Plants of the genus Tragopogon are commonly called "Goatsbeards" while the different species within the genus have various, sometimes confusing, common names. Goatsbeards are a close relation to the Hawkweeds.
Yellow Salsify is an introduced and naturalized erect biennial reaching to 3 feet in height on stems that sometimes branch near the base. Stems are initially covered with flattened matted hairs that then turn woolly and drop off leaving a smooth mature stem. Stems are green but most pick up a reddish tint, are hollow, and contain a milky sap.
The leaves are both basal and stem, clasping and grass-like, but wide, with straight pointed tips, not twisting or recurving. Margins are smooth, the surfaces are like the stem - matted flattened hairs initially, then becoming smooth. Stem leaves are alternate. The first year plant produces a basal rosette.
The floral array is a single terminal flower head on a long stalk. The stalk enlarges (or inflates) below the flower head.
The flowers are about 1 1/2 inches wide and composed of 30 to 50+ pale yellow fertile ray florets arranged into two groups - the outer ones with much longer rays than the inner, and with 5 small teeth at the tip. Anthers of the five stamens are black and the style is bifurcated. Around the outside of the flower head are the green phyllaries, which usually number between 8 and 12, are usually in one series and are distinctively longer than the outer ray florets. They are very narrow and sharply pointed. The flower stalk enlarges (inflates) just below the flower head. Like T. pratensis, the Meadow Goatsbeard, the flower opens early and is frequently closed by early afternoon.
Seed: Fertile florets produce a long thin ribbed brown seed (a cypsela) with a whitish beak to which is attached a fluffy tannish-white pappus. This feathery down on each seed is interlaced with the others forming a tall narrow cup-like structure. This structure is easily taken up by the wind.
Habitat: Yellow Salsify grows in disturbed places with moderate to dry moisture conditions, various soil types, and establishes a large taproot. It propagates by re-seeding and is frequently seen on roadsides and other untended patches of ground.
Names: "Goatsbeard" refers to the fuzzy seed head. See bottom of page for some notes on name confusion. The genus Tragopogon is from two Greek words, tragos, meaning 'goat' and pogon, meaning 'beard'. The species, dubius, means 'doubtful'. The author name for the plant classification from 1772 - ‘Scop.,’ is for Giovanni Antonio Scopoli (1723-1788), Tyrolean naturalist who studied and published on plants, insects, animals and birds of the Tyrol. The genus Scopolia is named for him. An older synonym for the scientific name is Tragopogon major.
Comparisons: Yellow Salsify differs from T. pratensis, the Meadow Goatsbeard, where the leaves are backward curving, the flower bracts, while just visible beyond the rays, are much shorter and the flower stalk is not enlarged below the flower head. T. pratensis is also found in more moist sites - see comparison below.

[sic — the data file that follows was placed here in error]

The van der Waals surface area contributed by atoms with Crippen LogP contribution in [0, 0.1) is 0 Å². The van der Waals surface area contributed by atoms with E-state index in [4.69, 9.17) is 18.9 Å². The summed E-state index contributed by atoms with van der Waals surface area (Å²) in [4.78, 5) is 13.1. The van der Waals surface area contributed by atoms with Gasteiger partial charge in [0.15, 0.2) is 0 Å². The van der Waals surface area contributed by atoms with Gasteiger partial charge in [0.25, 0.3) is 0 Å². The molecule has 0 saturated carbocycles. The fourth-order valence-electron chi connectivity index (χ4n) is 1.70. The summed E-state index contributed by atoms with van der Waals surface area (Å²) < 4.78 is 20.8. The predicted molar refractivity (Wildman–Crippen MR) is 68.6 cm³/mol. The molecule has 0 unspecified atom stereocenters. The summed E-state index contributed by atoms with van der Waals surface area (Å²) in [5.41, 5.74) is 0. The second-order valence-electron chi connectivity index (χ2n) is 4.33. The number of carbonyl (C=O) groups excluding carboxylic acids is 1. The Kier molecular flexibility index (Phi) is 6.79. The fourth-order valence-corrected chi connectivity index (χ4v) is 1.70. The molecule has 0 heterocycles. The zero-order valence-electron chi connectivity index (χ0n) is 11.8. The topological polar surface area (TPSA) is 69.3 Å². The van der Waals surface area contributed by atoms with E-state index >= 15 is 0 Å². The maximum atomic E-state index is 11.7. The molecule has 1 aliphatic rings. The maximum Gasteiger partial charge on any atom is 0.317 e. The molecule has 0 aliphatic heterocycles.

Above: Note the green phyllaries much longer than the outer yellow rays. The stem leaves are clasping, straight and do not curve backwards
Below: 1st photo - note the green phyllaries and the enlargment of the stem just below the flower. The yellow rays are significantly shorter in length than the phyllaries. 2nd photo - A closed flower head turning to seed production. The seed head shown on the Meadow Goatsbeard page is virtually identical. 3rd photo - the hollow stem and the milky juice.
Below: 1st photo - The seed head with tannish-white pappus attached to the long narrow seed. 2nd photo - Remnants of the flattened stem hair in the woolly state before dropping off.
Comparison: Compare the flowers of Yellow Salsify, 1st photo, with the similar Meadow Goatsbeard, T. pratensis L., 2nd photo.
Notes: Yellow Salsify is a European import and is now found throughout all of Canada and the United States except for four southern states. In Minnesota it has been found in all but a small number of widely scattered counties. Martha Crone did not note its presence in her 1951 Garden Census, nor was it positively listed on any later census. It is not considered as a typical foodstuff although the young stems and the root can be eaten raw or cooked. In some areas it is considered invasive.
Names: There are only two species of Tragopogon normally found in Minnesota: T. dubius, Yellow Salsify; and T. pratensis, Meadow Goatsbeard. It must be noted that some references use different common names - up to 10 are in circulation. We use here the common names used by Flora of North America, the University of Minnesota Herbarium and the Minnesota DNR. A third species, Tragopogon porrifolius, a naturalized Eurasian import, is now found in some adjacent states but not yet listed on the DNR county surveys. This species will hybridize with both t. dubius and T. pratensis.
Older Lore on Goatsbeards: Gerard (Ref.#6a) writes: "It shutteth itselfe at twelve of the clocke, and sheweth not his face open until the next daies Sunne do make it flower anew. Where-upon it was called go-to-bed-at-noone; when these flowers be come to their full maturitie and ripenesse it groweth into a downie blowe-ball like those of Dandelion, that is carried awaie with the winde. The seede is long, having at the ende one peece of that downie matter hanging at it."
References: Plant characteristics are generally from sources 1A, 32, W2, W3, W7 & W8 plus others as specifically applied. Distribution principally from W1, W2 and 28C. Planting history generally from 1, 4 & 4a. Other sources by specific reference. See Reference List for details.
Identification booklet for most of the flowering forbs and small flowering shrubs of the Eloise Butler Wildflower Garden. Details Here.
Friends of the Wild Flower Garden, Inc. Text and photos are by G. D. Bebeau unless otherwise credited. "www.friendsofthewildflowergarden.org"